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TypeScript: cannot use variable to reference a string when constructing a type

Stack Overflow Asked by Joji on September 11, 2020

I am trying to type my action. Here is the code.

type Increment = {
  type: 'INCREMENT'
  payload: number
}

const action: Increment = {
  type: 'INCREMENT',
  payload: 1
}

console.log(action);

Then I wanted to extract 'INCREMENT' into its own variable so I can use it in multiple places. So I did this

const INCREMENT = 'INCREMENT'

type Increment = {
  type: INCREMENT
  payload: number
}

const action: Increment = {
  type: 'INCREMENT',
  payload: 1
}

console.log(action);

However the TS compiler is yelling at me and says

‘INCREMENT’ refers to a value, but is being used as a type here. Did
you mean ‘typeof INCREMENT’?

so I had to add typeof in front of INCREMENT to make it happy, as in

type Increment = {
  type: typeof INCREMENT
  payload: number
}

I don’t understand why is that when I am using a variable to reference the string suddenly the breaks the rule. Also shouldn’t typeof INCREMENT be a string string. I thought it would be equivalent to type: string but apparently here I cannot assign type with anything string other than INCREMENT. Can someone explain this to me?

3 Answers

In your first example, you were using a TypeScript feature called literal types which allow you to specify the exact value a string type variable can have. In this case the property type can only have the string value INCREMENT.

type Increment = {
  type: 'INCREMENT'
  payload: number
}

When you assigned that string literal to a variable using const, TypeScript no longer recognizes it as a type but as an actual value. Hence the error message 'INCREMENT' refers to a value....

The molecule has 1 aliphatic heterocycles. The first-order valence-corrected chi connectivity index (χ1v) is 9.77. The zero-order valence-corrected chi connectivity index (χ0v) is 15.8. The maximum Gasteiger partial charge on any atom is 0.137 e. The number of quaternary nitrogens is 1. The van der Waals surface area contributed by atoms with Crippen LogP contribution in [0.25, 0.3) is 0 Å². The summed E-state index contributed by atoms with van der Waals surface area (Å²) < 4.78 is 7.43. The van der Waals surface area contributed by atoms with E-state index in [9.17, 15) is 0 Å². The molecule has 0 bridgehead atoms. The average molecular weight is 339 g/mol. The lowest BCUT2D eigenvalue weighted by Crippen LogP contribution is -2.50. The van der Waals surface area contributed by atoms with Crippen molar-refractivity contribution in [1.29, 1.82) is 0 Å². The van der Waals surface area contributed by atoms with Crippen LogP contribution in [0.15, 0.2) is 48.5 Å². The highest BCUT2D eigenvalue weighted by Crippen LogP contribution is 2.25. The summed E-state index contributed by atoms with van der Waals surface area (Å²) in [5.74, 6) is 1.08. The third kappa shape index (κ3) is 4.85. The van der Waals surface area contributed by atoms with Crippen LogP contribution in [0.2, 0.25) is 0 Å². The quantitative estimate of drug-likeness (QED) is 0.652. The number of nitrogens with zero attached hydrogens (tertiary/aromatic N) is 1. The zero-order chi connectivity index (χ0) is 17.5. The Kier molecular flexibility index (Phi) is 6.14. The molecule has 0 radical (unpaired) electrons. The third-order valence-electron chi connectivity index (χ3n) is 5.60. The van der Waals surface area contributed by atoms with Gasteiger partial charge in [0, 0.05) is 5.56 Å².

If you assign that literal to a type variable that would work, as TypeScipt will see that as a type and not a value.

type INCREMENT = 'INCREMENT';
type Increment = {
  type: INCREMENT
  payload: number
};

However, you won't be able to "reuse" the actual string literal as a value it in multiple places.

One other solution I would recommend is using string enums. For example:

enum IncrementType {
  INCREMENT = 'INCREMENT',
  DECREMENT = 'DECREMENT' // Added this just as an example
}

type Increment = {
  type: IncrementTypes
  payload: number
}

const action: Increment = {
  type: IncrementType.INCREMENT,
  payload: 1
};

Answered by JoshA on September 11, 2020

It's because with const INCREMENT = 'INCREMENT' you have a string value but you're using it to declare a type. That's why typeof INCREMENT works; that's a string literal so you get type: "INCREMENT" which is like a sub-type of string (it is-a string). However, it can only have a single value of "INCREMENT". Like so:

const INCREMENT = 'INCREMENT'; // the apparent type is 'INCREMENT'
console.log(typeof INCREMENT); // the actual type is string

type Increment = {
  type: typeof INCREMENT,
  payload: number
}

const action: Increment = {
  type: INCREMENT,
  payload: 1
}
console.log(typeof action.type); // string
console.log(action.type); // INCREMENT

If you want use something like that in more than one place and will likely have more than one type. You can try an enum.

enum Type {
    INCREMENT = "INCREMENT",
    FOO = "FOO"
}

type Increment = {
  type: Type
  payload: number
}

const action: Increment = {
  type: Type.INCREMENT,
  payload: 1
}

console.log(action.type); // INCREMENT

Answered by ChiefTwoPencils on September 11, 2020

Try this: instead of const define new type

type INCREMENT = 'INCREMENT'

type Increment = {
  type: INCREMENT
  payload: number
}

const action: Increment = {
  type: 'INCREMENT',
  payload: 1
}

console.log(action);

Answered by Stanislav Berkov on September 11, 2020

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